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  1. #1
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    Default Nutone Air-to-Air Heat Exchanger

    I saw this in a 40 yeard old house yesterday. The manufacturer label says it is an air-to-air heat exchanger. It had separate intake and outtake vent hoods on the exterior side wall of the house. Two supply ducts branching off of it into the finished areas of the basement. When I turned it on, the round wheel of plastic-type strips (see in pic 2) rotated and the fan blower kicked on but it produced no heat or temperature change. I alreday called it out for being a potential problem being located too close to the oil-fired boiler.

    Does anybody have any familiaruty with this unit? It has no coils and no refrigerant lines. It seems any heat it is supposed to generate starts with the rotating wheel of platsic strips.

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  2. #2
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    Default Re: Nutone Air-to-Air Heat Exchanger

    Arrrgh! Pics here.

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    Jerry Peck's Avatar
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    Default Re: Nutone Air-to-Air Heat Exchanger

    Nick,

    Where did that duct go?

    "air-to-air heat exchanger" makes me think of an outdoor fresh air make up where heat from inside is used to warm cold air entering from outdoors, so the fresh air make up air is closer to return air temperature.

    Does that make sense, or did I just babble on?

    It's not a "heater", but a "heat exchanger".

    Jerry Peck, Construction / Litigation Consultant
    Construction Litigation Consultants, LLC ( www.ConstructionLitigationConsultants.com )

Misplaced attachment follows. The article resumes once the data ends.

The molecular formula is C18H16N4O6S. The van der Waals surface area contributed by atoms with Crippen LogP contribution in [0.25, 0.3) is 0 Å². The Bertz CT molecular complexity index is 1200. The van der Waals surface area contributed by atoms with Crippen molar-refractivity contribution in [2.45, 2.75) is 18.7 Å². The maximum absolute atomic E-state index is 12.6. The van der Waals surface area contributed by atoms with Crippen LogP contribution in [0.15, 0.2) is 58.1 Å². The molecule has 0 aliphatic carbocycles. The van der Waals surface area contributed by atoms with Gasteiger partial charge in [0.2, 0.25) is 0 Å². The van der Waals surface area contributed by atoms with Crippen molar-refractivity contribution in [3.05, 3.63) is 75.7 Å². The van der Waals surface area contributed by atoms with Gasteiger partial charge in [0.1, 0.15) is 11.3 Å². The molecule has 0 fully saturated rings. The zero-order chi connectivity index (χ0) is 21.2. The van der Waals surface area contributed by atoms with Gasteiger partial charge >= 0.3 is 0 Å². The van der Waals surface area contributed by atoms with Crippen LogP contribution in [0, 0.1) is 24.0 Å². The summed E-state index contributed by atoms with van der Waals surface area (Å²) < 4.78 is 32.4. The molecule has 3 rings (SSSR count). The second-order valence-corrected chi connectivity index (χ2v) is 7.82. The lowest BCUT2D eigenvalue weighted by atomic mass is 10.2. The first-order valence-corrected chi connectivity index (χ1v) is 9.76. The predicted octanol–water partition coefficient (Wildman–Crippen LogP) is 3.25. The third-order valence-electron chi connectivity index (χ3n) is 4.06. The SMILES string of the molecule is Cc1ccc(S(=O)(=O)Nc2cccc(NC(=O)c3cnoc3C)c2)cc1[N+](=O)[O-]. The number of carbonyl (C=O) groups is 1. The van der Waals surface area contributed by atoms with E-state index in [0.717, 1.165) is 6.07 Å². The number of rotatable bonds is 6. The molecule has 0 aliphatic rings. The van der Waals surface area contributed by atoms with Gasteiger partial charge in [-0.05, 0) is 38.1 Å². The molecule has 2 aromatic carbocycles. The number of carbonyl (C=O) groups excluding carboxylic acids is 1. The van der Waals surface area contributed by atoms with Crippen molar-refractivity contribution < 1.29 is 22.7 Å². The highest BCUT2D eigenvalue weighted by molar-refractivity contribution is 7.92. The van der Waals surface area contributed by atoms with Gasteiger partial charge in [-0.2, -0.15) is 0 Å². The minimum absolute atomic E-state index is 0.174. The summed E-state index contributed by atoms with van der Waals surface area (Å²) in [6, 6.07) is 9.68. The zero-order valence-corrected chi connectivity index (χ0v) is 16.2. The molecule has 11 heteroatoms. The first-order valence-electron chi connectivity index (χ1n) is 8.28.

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  4. #4
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    Default Re: Nutone Air-to-Air Heat Exchanger

    That looks like a commercial air handler. I have seen units that look like in buildings above a suspended ceiling.

    Scott Patterson, ACI
    Spring Hill, TN
    www.traceinspections.com

  5. #5
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    Default Re: Nutone Air-to-Air Heat Exchanger

    So are these units supposed to actually generate some type of heat? This one did nothing but blow air.

    Jerry, the duct you see in the pic is a supply duct blowing into one of the finished rooms in the basement. What my pics do not show are the fresh are intake and exhaust lines. There were two separate vent hoods on the side exterior wall for the intake and outtake.


  6. #6
    John Arnold's Avatar
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    Default Re: Nutone Air-to-Air Heat Exchanger

    Nick - If the temp inside and outside are close to the same, you wouldn't notice any heating or cooling taking place, if I understand these things.
    Let's say the house is very tight and it's winter. The heat exchanger brings in cold fresh air, but heats it with heat extracted from the warm but non-fresh indoor air that its sending outside. Hence, the "exchange". I've never seen one, but I've heard about them.

    "There is no exception to the rule that every rule has an exception." -James Thurber, writer and cartoonist (1894-1961)
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    Default Re: Nutone Air-to-Air Heat Exchanger

    I think it is just exchanging air from outside with the air inside. The concept is to blow the incoming air past the outgoing air, to help warm it up before it hits the inside of the house. We will see more in the next 20 years as fuel costs rise and houses get even tighter than they are now. It won't generate heat, per se, but it should raise the incoming air temperature (or lower, depending on what time of year) from the outside. The proximity to the boiler, etc. shouldn't be relevant if it is pulling air from the outside and everything is sealed up properly.

    Jim Robinson
    New Mexico, USA

  8. #8
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    Default Re: Nutone Air-to-Air Heat Exchanger